Free speech zones spark discussions

Kyndal Reimer

There has been an ongoing battle between the Government of Student Body and the Young Americans for Liberty organization regarding the constitutional foundation in the rules surrounding the free speech zones on campus.

There was a Daily editorial article this past October regarding the unfair nature of the Free Speech Zones. In response to that, Government of Student Body senator Raghul Ethiraj wrote a letter addressing the issues and explaining why they didn’t support the expansion of the zones.

“The biggest concern for the senators present was not that of expanding the free speech zones, but the implications in doing so and how it might affect the student experience on campus.” Ethiraj said.

He went on to explain how the safety and experience of the student body is the most important issue.

To combat this letter and the university’s rules, the Young Americans for Liberty organized a demonstration Thursday near the overhang of Parks Library from noon to 4 p.m. The group had a free speech wall on which passersby could write notes, such as quotes from the Constitution or other forms of support for their cause. Additionally, the group had a petition for expanding the free speech zone to include the entire campus.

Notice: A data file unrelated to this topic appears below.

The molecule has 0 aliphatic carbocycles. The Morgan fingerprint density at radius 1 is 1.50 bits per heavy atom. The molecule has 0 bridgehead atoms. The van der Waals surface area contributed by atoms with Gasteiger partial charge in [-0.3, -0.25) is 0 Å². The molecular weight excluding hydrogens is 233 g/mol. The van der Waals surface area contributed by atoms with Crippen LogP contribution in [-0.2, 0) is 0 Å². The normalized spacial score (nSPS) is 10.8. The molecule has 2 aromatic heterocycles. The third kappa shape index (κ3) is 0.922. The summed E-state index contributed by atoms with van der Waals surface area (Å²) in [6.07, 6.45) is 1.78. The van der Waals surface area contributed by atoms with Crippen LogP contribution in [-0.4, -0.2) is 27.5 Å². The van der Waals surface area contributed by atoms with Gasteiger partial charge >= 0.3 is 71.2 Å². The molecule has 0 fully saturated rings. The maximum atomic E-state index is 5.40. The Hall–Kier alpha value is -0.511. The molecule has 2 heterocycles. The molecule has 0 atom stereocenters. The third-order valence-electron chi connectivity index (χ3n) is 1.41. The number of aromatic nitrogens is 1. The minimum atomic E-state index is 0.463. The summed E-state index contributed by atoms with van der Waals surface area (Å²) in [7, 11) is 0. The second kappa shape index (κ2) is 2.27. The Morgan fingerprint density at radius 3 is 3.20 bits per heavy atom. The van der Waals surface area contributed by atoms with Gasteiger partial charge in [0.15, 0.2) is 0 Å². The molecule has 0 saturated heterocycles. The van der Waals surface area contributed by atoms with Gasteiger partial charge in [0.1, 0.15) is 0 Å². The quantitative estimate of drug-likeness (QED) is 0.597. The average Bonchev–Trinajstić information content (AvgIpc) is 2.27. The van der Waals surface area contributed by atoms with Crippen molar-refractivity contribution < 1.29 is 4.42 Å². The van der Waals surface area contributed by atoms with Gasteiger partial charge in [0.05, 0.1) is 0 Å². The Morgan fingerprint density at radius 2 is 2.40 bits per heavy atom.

“Less than 1 percent of campus is open for students to exercise their rights to free speech,” said Austin Dzik, president of the Young Americans for Liberty and sophomore in mechanical engineering. “It’s our First Amendment right to express ourselves freely, yet the university has chosen to limit that freedom.”

Those who desire to use one of the two free speech zones on campus must go through an approval process. Requests should be made at least four days in advance, and if groups or speakers don’t meet the criteria set in place by the university, they can be denied use of the zone.

Ethiraj said in his letter that we need not fix something that isn’t broken.

But Dzik challenged this. 

“Free speech zones are taken to court all the time, however, they never win,” Dzik said. “These rules are taking away our rights as American citizens. That in itself is an indication that there is something broken about the way that the university handles free speech.” 

The First Amendment of the Bill of Rights says, “Congress shall make no law respecting an establishment of religion, or prohibiting the free exercise there of; or abridging the freedom of speech, or of the press; or the right of the people peaceably to assemble, and to petition the Government for a redress of grievances.”